Packers' injuries will be difficult to overcome
The long list of injuries to key players this season has become very simply put, lengthy.
DuJuan Harris, Bryan Bulaga and Robert Francois are on injured reserve and will all likely miss the entire season.
Derek Sherrod and Jerel Worthy are on the PUP list. Green Bay's 2011 first-round draft pick practiced the other day for the first time in 22 months.
Clay Matthews, Green Bay's best defensive player, will miss a month with a broken thumb. Randall Cobb will be out 6-8 weeks with a broken leg. Nick Perry has a broken foot and is out indefinitely.
Linebackers Brad Jones and Mike Neal are listed as questionable for the upcoming game against the Cleveland Browns. Casey Hayward, who hasn't played a down yet this season is also listed as questionable.
Ryan Taylor and James Starks are out for Sunday's game. James Jones is doubtful and Jarrett Bush is listed as probable.
Some players may be on the field come Sunday, but the long list of impact players sidelined for an extended period of time has now become a theme for Green Bay and head coach Mike McCarthy. However, he has been steadfast in his answers to media questions about dealing with the adversity this long list of injuries brings.
When asked about the challenges all of the injuries have brought on, in a loose and joking manner McCarthy said, "We probably worked a little longer on Monday and Tuesday than we normally do, but that's part of it. You just got to be ready, to be able to get in and out of certain personnel groups and things. No one is overreacting, you know. Our theme is "keep calm and carry on". So, for you historians you probably appreciate that. A 1939 issue by the British government right before World War II in anticipation of the bombing of the major cities. So, that's what we're talking about."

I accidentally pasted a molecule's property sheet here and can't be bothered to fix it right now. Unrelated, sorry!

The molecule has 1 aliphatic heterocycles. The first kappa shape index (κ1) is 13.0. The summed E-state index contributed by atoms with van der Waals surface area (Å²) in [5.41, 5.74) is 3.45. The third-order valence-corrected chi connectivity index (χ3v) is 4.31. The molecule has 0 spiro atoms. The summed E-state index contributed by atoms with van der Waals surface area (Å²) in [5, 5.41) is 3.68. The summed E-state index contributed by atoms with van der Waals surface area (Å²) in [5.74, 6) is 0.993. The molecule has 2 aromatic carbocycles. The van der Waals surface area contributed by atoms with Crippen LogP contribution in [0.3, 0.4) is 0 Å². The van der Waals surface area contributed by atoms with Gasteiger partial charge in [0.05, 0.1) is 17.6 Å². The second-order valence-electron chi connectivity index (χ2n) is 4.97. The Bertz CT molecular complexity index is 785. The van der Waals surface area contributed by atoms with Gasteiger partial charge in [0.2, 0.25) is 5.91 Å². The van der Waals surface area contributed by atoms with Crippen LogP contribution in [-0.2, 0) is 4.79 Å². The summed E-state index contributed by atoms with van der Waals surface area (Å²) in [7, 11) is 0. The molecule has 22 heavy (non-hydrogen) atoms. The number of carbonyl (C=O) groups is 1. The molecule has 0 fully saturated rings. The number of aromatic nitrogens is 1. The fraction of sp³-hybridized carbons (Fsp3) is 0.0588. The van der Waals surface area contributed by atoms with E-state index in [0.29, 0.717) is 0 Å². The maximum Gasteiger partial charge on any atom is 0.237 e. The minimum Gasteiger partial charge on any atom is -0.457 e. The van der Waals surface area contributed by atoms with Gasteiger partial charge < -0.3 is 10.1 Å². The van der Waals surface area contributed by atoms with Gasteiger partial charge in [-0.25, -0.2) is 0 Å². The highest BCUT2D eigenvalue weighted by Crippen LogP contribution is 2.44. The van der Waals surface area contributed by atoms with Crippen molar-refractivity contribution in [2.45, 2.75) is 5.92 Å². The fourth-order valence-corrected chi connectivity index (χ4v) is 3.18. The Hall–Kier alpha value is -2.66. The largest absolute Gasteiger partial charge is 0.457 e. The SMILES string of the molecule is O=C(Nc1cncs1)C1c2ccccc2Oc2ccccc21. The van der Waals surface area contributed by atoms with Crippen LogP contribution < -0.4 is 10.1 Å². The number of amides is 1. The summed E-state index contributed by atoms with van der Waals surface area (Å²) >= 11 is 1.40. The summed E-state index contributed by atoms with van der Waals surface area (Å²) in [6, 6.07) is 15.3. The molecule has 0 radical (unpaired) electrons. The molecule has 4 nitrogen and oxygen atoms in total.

Right after that statement a reporter commented, "Very impressive", to which McCarthy responded, "Thank you, I've been practicing like all night."
The whole exchange got a big laugh from reporters and McCarthy alike. After week long questions relating to the injury topic, undoubtedly coach felt the need for a light-hearted deflection as he tries to prepare his team for the upcoming game against Cleveland.
On a serious note to the injuries, it's clear that studious response has been rubbing off on his players as well. Experience with the barrage of injuries that befell the team in 2010 has obviously brought about a mentality of overcoming bad luck as a collective unit. A philosophy no doubt preached and passed down from head coach to players.
"When you buy into a concept and scheme", said defensive tackle B.J. Raji, "that's more effective than buying into particular personnel and players because in a collision sport anything can happen. And I think it's a credit to the guys that are, I guess, "spell players" because they obviously have been paying attention and they are obviously ready for the opportunity."
Along those lines of 'being ready for the opportunity', where did Jamari Lattimore come from? He looked like a savvy veteran instead of a player making his first start. He was explosive, blew people backwards, was around the ball quickly and decisively and made great plays on the goal line and one-on-one in the flat against Ray Rice.
In Clay Matthews absence, Lattimore and A.J. Hawk really stepped up their play-making ability. Hawk finished the game with 3 sacks. He and Lattimore had a combined 7 tackles for loss. Play like that makes a defense and a fan base forget about losing their star outside linebacker for an entire month with a broken digit.
The players know the importance of having the mentality of "next man up". Saying it and believing it are two completely different things. The Browns aren't a great team, but they do have the capability to come into Lambeau and upset a team that's been thinned out by injury. The philosophy is in place, so hopefully the next man up will step up his game as well.